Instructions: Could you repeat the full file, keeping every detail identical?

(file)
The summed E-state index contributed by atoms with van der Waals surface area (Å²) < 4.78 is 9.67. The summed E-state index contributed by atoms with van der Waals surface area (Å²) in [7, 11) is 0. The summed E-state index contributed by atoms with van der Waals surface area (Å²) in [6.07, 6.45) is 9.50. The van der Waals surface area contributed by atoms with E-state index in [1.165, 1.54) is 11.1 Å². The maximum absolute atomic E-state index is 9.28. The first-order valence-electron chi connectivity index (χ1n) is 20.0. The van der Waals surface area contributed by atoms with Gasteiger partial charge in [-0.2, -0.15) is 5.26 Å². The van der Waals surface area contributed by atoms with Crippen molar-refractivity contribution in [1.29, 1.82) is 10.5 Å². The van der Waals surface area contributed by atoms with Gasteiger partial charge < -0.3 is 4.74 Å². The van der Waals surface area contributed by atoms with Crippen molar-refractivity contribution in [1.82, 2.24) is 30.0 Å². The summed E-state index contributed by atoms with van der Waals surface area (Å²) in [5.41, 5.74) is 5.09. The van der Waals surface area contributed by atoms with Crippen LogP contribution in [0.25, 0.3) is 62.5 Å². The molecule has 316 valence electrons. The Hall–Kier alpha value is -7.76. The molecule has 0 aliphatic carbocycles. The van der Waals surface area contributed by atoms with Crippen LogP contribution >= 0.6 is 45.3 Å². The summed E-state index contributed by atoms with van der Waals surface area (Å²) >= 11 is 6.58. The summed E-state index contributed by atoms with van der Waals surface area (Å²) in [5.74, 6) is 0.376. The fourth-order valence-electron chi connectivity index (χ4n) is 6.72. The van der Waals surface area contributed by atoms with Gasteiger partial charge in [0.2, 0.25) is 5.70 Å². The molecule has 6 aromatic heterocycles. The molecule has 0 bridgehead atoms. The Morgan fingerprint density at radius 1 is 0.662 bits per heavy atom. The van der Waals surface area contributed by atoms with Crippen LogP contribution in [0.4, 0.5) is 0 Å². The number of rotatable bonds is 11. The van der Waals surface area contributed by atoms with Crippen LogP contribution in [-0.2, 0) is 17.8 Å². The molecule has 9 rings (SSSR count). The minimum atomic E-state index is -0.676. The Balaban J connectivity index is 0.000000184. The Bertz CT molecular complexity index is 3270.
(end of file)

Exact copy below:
The summed E-state index contributed by atoms with van der Waals surface area (Å²) < 4.78 is 9.67. The summed E-state index contributed by atoms with van der Waals surface area (Å²) in [7, 11) is 0. The summed E-state index contributed by atoms with van der Waals surface area (Å²) in [6.07, 6.45) is 9.50. The van der Waals surface area contributed by atoms with E-state index in [1.165, 1.54) is 11.1 Å². The maximum absolute atomic E-state index is 9.28. The first-order valence-electron chi connectivity index (χ1n) is 20.0. The van der Waals surface area contributed by atoms with Gasteiger partial charge in [-0.2, -0.15) is 5.26 Å². The van der Waals surface area contributed by atoms with Crippen molar-refractivity contribution in [1.29, 1.82) is 10.5 Å². The van der Waals surface area contributed by atoms with Gasteiger partial charge < -0.3 is 4.74 Å². The van der Waals surface area contributed by atoms with Crippen molar-refractivity contribution in [1.82, 2.24) is 30.0 Å². The summed E-state index contributed by atoms with van der Waals surface area (Å²) in [5.41, 5.74) is 5.09. The van der Waals surface area contributed by atoms with Crippen LogP contribution in [0.25, 0.3) is 62.5 Å². The molecule has 316 valence electrons. The Hall–Kier alpha value is -7.76. The molecule has 0 aliphatic carbocycles. The van der Waals surface area contributed by atoms with Crippen LogP contribution >= 0.6 is 45.3 Å². The summed E-state index contributed by atoms with van der Waals surface area (Å²) >= 11 is 6.58. The summed E-state index contributed by atoms with van der Waals surface area (Å²) in [5.74, 6) is 0.376. The fourth-order valence-electron chi connectivity index (χ4n) is 6.72. The van der Waals surface area contributed by atoms with Gasteiger partial charge in [0.2, 0.25) is 5.70 Å². The molecule has 6 aromatic heterocycles. The molecule has 0 bridgehead atoms. The Morgan fingerprint density at radius 1 is 0.662 bits per heavy atom. The van der Waals surface area contributed by atoms with Crippen LogP contribution in [0.4, 0.5) is 0 Å². The number of rotatable bonds is 11. The van der Waals surface area contributed by atoms with Crippen LogP contribution in [-0.2, 0) is 17.8 Å². The molecule has 9 rings (SSSR count). The minimum atomic E-state index is -0.676. The Balaban J connectivity index is 0.000000184. The Bertz CT molecular complexity index is 3270.